A character archetype in movies is a universal role that endures and resonates with successive generations of moviegoers. The audience instinctively understands who the villain is in a film. They know that Lex Luther, villain of the "Superman" series, is basically filling the same role as the sexist boss in "9 to 5" or Mojo Jojo of the "Powerpuff Girls." Character archetypes help moviegoers quickly understand characters without interfering with the plot line or action.
Every movie has one. The hero is easy to spot: he's usually the star of the film. He's the character the audience can cheer for without guilt because he's always trying to do the right thing. Heroes come in subtypes, like "Hero Husbands" and "Action Heroes." Action heroes might be trying to save their families, like Harrison Ford in "Air Force One" and Bruce Willis in "Die Hard," or they might be trying to save the world, like Bruce Willis in "Armageddon." Husband Heros make sacrifices for the greater good, like Jimmy Stewart as George Bailey in "It's a Wonderful Life."
The Supportive Wife stands by the Hero Husband. She gives him the support and the permission he needs to keep going in spite of seemingly insurmountable odds. Amy Madigan played Supportive Wife Annie Kinsella in "Field of Dreams." In the film, Annie urges to remain on his soul-seeking road trip even while foreclosure threatens the family farm. Suppressive wives withhold the worst of the news from Hero Husbands, leaving the husband's heroism intact in the eyes of viewers who know he would cut his own dreams short if only he knew what she knows. The Supportive Wife is no doormat. She shows her spunk behind her husband's back, usually by defending his behavior to skeptical townfolk.
Hero's Best Friend
The Hero needs a Best Friend, someone who will ask her questions that develop her character and give her news that moves the plot along. The Best Friend is never as smart or attractive as the Hero, and the Hero's loyalty to the Best Friend is part of what makes her heroic. Rosie O'Donnell played Meg Ryan's Best Friend in "Sleepless in Seattle."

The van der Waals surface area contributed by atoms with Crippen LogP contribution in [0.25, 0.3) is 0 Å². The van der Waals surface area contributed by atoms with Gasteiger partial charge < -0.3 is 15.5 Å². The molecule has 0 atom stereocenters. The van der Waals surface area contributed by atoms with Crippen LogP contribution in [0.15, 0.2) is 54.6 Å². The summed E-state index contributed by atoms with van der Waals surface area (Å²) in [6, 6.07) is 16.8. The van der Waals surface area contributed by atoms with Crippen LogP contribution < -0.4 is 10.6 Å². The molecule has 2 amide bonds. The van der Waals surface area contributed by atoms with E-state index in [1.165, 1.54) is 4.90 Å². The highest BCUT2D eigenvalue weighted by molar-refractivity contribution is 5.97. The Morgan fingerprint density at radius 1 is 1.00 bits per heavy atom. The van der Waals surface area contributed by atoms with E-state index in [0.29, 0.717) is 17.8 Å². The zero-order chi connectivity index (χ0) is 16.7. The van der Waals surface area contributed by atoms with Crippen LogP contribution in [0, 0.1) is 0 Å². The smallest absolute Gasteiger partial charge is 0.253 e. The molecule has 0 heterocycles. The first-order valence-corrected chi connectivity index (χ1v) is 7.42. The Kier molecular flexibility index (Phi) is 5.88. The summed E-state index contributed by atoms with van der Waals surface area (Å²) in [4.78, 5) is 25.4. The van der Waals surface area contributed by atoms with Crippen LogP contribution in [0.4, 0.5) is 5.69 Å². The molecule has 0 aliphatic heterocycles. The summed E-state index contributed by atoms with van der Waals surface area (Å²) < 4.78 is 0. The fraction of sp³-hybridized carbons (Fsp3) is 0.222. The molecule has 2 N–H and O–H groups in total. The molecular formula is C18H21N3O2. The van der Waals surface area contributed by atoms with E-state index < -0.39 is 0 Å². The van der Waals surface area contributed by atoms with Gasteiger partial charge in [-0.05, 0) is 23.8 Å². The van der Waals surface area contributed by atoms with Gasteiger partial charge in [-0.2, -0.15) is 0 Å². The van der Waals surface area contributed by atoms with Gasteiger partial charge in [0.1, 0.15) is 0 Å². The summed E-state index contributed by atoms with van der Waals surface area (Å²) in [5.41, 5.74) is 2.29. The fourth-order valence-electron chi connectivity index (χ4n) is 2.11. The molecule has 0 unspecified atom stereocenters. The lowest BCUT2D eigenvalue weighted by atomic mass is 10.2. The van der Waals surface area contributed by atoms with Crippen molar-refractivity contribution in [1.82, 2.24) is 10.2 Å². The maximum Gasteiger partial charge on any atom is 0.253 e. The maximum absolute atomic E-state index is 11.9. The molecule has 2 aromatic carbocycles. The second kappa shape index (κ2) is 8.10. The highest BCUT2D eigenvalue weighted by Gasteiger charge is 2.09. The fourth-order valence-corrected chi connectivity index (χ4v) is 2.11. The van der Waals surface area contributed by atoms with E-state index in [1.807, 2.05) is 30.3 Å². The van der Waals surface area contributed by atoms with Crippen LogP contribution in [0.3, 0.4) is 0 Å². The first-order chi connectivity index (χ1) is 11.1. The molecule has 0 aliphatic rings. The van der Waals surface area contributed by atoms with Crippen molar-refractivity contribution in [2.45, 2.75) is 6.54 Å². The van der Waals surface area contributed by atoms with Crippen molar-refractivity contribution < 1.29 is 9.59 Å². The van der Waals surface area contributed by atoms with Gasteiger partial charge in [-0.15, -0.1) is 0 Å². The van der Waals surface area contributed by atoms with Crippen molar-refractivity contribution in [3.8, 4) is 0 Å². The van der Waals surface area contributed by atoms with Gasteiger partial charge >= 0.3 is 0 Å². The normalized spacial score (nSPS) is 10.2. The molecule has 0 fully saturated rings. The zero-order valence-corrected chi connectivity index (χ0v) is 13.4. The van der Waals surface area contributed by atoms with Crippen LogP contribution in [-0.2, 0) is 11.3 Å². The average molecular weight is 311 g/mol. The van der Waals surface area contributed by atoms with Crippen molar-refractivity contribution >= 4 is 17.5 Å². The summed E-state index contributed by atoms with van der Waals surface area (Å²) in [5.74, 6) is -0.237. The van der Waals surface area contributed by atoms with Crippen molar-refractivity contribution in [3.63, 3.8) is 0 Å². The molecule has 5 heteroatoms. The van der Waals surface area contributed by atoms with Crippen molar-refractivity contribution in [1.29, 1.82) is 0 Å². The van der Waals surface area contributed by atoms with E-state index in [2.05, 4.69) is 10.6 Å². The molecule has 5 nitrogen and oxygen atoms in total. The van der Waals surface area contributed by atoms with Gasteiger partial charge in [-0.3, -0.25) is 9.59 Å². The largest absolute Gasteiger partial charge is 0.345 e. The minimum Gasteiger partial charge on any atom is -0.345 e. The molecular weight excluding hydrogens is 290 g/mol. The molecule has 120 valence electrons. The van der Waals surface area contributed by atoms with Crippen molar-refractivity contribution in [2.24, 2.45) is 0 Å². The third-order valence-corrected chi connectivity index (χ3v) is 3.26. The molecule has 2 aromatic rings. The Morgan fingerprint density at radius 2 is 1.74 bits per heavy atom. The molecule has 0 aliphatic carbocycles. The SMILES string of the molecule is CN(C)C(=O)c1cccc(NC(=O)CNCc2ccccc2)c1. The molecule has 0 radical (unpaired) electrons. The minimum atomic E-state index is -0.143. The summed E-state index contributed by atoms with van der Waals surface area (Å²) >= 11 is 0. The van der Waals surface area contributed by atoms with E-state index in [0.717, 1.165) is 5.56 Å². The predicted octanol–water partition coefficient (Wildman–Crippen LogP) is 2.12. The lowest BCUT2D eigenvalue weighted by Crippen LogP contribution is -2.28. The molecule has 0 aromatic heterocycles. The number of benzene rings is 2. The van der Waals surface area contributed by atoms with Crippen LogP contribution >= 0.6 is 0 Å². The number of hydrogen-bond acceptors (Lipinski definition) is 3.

The Dumb Blonde is beautiful and well-intentioned, but she isn't very smart. Marilyn Monroe defined the archetype as a clueless showgirl in 1953's "Gentlemen Prefer Blondes." Despite her shortcomings, the Dumb Blonde redeems herself as the plot develops, often remembering some detail from a fashion magazine or beauty pageant that helps the hero save the day. In "Legally Blonde," Dumb Blonde Elle Woods, played by Reese Witherspoon, catches a witness in a lie because Elle knows you can't wash your hair the same day you get a perm.
Fish out of Water
The Fish out of Water archetype is a character who, removed from his native culture and surroundings, thrives in the foreign environment and either learns or teaches others something of value. The Fish out of Water can be literal, like Daryl Hannah's mermaid in "Splash," or slightly more subtle. The title character in "Crocodile Dundee" is a Fish out of Water who taught New Yorkers not to take themselves so seriously. The mother and daughter who trade places for a day in "Freaky Friday" are a variation on the theme, where each Fish comes to appreciate the other's experience because of a day spent "out of water."